Hey baseball fans!
The final series of the regular season is here and we have our official ten teams for the 2019 MLB playoffs, which means it's only appropriate for me to give some historical perspective on what the 2019 MLB postseason could mean for baseball's present and future, but especially its past.
Yankees vs. Twins: Part 6
For the sixth time in the 21st century, the New York Yankees will face the Minnesota Twins in the MLB postseason. Each time this matchup has occurred in October in the past, the Yankees have won the series. This includes four ALDS series victories (2003, 2004, 2009, and 2010) and a Yankee Wild Card Round win just two years ago, meaning that the Twins are out for revenge. If they make it to the World Series, it will be their sixth AL pennant in franchise history (including the times they were the Washington Senators) and could lead to their fourth World Series title ever and first since 1991. The Yankees, meanwhile, have made 40 pennants and won 27 World Series, the most US sporting championships ever, three ahead of the NHL's Montreal Canadiens.
A Pennant in Each League
The other AL divisional winner is the Astros, who could win their second AL pennant ever, having won the World Series in 2017 against the Dodgers. When they made the 2017 Fall Classic, they became the first team to win an American and National League pennant, having played in the NL from 1962-2012 and winning the 2005 National League pennant. The Brewers are the other team in baseball to have switched leagues, moving from the AL to the NL in 1998. They last won a pennant in 1982, meaning that if they make the World Series, they could become the second team to win a pennant in each league.
The Rays and Nats: The Losers
The Tampa Bay Rays and the Washington Nationals have never won a World Series, two of the three teams out of this year's ten to fall under this dubious category (the other being the Brewers). The Nats actually haven't even been to a World Series before (the other MLB team that hasn't reached the Fall Classic is the Mariners), while the Rays haven't made it since their five-game Series defeat in 2008 to the Phillies. A championship for either squad would break some interesting geographic droughts: no Florida team has won the World Series since 2003 (Marlins over Yankees) and no DC team has won the World Series since 1925 (Senators, aka Twins, over Giants).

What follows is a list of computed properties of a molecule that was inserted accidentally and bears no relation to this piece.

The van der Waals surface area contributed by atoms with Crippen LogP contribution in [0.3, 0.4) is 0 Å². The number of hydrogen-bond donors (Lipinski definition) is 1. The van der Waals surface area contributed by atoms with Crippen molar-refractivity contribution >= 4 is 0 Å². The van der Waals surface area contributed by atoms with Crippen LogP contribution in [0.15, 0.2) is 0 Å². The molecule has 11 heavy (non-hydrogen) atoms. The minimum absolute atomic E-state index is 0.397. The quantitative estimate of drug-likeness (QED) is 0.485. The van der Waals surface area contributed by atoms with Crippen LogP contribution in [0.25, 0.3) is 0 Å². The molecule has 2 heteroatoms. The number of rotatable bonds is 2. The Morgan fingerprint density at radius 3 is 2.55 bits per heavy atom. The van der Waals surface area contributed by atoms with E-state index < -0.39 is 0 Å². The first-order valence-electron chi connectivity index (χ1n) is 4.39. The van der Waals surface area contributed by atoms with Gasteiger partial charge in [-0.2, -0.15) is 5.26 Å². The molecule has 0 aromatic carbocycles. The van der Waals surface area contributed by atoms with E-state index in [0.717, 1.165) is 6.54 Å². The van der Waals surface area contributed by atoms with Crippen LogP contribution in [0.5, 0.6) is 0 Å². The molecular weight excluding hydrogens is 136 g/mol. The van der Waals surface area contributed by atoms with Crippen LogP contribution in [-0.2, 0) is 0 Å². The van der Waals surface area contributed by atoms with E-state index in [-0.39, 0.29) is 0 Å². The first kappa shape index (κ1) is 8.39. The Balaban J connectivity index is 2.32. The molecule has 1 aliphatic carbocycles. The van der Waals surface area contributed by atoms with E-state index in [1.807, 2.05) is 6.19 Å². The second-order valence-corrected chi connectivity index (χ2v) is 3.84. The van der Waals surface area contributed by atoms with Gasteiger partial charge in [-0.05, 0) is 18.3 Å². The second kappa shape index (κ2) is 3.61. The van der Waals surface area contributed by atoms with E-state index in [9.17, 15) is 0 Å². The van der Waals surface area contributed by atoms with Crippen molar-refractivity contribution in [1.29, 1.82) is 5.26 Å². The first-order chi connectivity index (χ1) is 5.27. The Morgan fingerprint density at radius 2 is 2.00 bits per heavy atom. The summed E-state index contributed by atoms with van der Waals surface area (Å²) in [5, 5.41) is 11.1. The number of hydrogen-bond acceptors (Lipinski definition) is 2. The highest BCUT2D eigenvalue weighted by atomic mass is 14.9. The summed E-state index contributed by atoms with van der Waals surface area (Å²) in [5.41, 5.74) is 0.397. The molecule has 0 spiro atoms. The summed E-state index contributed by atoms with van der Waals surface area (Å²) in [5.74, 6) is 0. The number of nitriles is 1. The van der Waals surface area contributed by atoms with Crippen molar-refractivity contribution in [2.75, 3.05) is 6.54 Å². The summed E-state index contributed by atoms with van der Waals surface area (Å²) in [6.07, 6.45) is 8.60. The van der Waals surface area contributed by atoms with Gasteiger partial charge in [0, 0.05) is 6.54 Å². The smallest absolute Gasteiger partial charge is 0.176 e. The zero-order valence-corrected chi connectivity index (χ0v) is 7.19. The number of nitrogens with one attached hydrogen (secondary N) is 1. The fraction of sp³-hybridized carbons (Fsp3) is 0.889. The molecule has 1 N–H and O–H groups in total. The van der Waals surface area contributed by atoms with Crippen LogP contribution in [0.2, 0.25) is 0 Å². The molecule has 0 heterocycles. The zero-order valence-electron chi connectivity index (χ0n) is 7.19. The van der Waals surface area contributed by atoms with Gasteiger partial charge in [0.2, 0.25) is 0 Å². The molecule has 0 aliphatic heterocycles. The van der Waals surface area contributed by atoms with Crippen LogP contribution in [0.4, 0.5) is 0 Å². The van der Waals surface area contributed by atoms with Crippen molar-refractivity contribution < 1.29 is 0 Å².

Non-Aquatic California Droughts
The A's and Dodgers haven't won the World Series since the late 1980s. The Dodgers have lost each Series of the last two years, while the A's haven't even made the World Series since 1990, when they lost to the Reds. If the A's win the World Series, they will become the third MLB team with double-digit championships and will move into sole possession of second place in the AL in the category, while the Dodgers could move into sole possession of second place in the World Series appearances category for all of Major League Baseball if they make the 2019 World Series. If they lose it, though, they will become just the second franchise in baseball history to lose the World Series in three consecutive years (the first being the 1911-1913 Giants).
Braves vs. Cardinals: A Historical Matchup
Two of the six original MLB teams in this year's postseason bracket (the others are the Yankees, Twins, A's, and Dodgers) will most likely battle it out in the National League Division Series this year. The Cardinals last won the World Series in 2011, while the Braves last won in 1995. A victory for the Cardinals in the 2019 World Series would put them in a tie with the Giants for the second-most World Series championships in the 21st century with three, while the Red Sox are leading the category with four. The Braves are looking to become Atlanta's first sports champion of the 21st century, as the Atlanta Hawks and Falcons haven't won their respective championships in a while, if not ever.
Thanks for reading this post and I hope you enjoyed it. Check back soon for more of "all the buzz on what wuzz."